Richard French is a senior fellow at the graduate school of public and international affairs at the University of Ottawa. He spent nine years as an MNA in Quebec.
With Donald Trump in the United States and Boris Johnson in Britain, why does the re-election of Justin Trudeau leave us all feeling so empty?
He is a nice enough fellow, a relief after the lugubrious Conservative government that preceded him. One cannot doubt the sincerity of his commitment to gender equality and protection of minorities. He is getting better behind a lectern. We can hope that recent revelations of his past may calm his ardour for sharing the pieties of political correctness. He is a masterful retail politician, an artist who surfs on the 30-second encounter, selfie included.
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He is not hard to like, but he is hard to respect. He leaves us hungry for some depth and some gravitas, and, it would seem from the evidence, he leaves his ministerial colleagues in the same state.
The first requirement for a prime minister in a Westminster system is to keep his cabinet and his caucus together, all more or less united and pulling in more or less the same direction. But our Prime Minister apparently does not talk to his colleagues; they have to deal with his staff in the Prime Minister’s Office, who apparently protect him from being unduly involved in his own government, even while they engage in the detailed policing of ministers and MPs’ speech and behaviour.
Whether one considers the SNC-Lavalin affair a matter of corruption or simply the product of a well-meaning but clumsy attempt to protect employment, it clearly establishes one sobering conclusion: the Prime Minister is out of touch with his colleagues, his government and his own staff.
In his defence before the ethics commissioner, he pleads ignorance of his underlings’ actions and, indeed, of the progress of the file in general. It is not, apparently, his fault if they were too keen in pursuing his objectives. Instead of their falling on their swords, he pushes them. So he just did not know. Another thing he apparently did not know is exactly how damaging such an admission is.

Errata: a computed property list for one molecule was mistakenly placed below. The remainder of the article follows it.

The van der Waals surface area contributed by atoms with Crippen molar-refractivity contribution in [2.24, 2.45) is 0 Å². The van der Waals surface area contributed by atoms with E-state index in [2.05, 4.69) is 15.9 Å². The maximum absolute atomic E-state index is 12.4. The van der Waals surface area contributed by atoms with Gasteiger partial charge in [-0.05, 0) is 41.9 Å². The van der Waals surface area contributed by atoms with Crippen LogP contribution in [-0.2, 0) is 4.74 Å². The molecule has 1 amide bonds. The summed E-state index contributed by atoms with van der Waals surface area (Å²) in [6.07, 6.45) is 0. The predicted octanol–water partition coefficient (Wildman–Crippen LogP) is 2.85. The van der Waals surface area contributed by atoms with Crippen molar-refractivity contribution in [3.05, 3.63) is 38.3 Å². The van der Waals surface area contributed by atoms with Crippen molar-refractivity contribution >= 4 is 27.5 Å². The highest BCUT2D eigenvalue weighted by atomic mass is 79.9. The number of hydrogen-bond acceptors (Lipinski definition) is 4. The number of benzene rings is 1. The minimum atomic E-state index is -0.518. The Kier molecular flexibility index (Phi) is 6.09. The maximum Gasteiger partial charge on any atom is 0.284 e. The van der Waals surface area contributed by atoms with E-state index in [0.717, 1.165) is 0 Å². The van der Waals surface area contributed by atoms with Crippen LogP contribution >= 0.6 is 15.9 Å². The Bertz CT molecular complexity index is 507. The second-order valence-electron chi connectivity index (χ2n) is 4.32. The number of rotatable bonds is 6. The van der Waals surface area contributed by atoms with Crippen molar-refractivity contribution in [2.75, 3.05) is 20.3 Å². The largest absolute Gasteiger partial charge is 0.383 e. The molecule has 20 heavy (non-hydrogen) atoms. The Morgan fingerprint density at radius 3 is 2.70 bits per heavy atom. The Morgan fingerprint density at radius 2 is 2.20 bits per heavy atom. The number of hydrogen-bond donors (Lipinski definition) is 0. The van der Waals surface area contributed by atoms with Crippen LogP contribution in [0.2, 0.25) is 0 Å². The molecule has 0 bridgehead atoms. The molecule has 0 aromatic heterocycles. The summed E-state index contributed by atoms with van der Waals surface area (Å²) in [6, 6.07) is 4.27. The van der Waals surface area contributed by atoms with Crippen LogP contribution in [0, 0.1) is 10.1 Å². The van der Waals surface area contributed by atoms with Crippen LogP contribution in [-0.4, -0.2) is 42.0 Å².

We’ve heard of ministerial responsibility. Mr. Trudeau is writing a new chapter in the unwritten Westminster constitution: prime ministerial non-responsibility.
The entire unedifying SNC debacle showed, first and foremost, that he had no idea of the person he had named as his minister of justice, no sense of who she was and how she thought and behaved. This is stunning.
It was not as if the crisis emerged in the months following her appointment. There was lots of time and many occasions for the Prime Minister to get to know her. An intimate knowledge of the character and personality of fellow politicians is the bread and butter of public life.
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Mr. Trudeau’s political heritage and his attractive persona may have absolved him of such a requirement during his political apprenticeship; if so, this was an unfortunate flaw in his preparation for higher office.
Advisers can palliate lack of substantive knowledge. High political office involves such a diversity of issues that no one can master any significant proportion of them. We pay our politicians to take expert advice and decide how to reconcile it with a myriad of other factors they must legitimately consider, certainly including public opinion, the global environment, the legislature, the caucus and so on.
But only the politician can evaluate the motivations, values, reflexes, abilities and pressures of other key political actors. Here, the Prime Minister has failed spectacularly.
Someone has to explain to Mr. Trudeau that he is not the head of state of a republic, whence he can embody the nation while floating above the gritty realities of politics; rather, he is the head of government and the captain of a team deeply and necessarily enmeshed in those same realities.
Once Mr. Trudeau’s father, Pierre Trudeau, was humbled by a minority government in 1972, he recovered. He brought some important new personalities into his entourage. He went on to become one of our longest–serving and most influential prime ministers.
Justin Trudeau will never have his father’s intellect. He is indeed our Prime Minister, but it remains to be seen if he has the courage to become a true leader.
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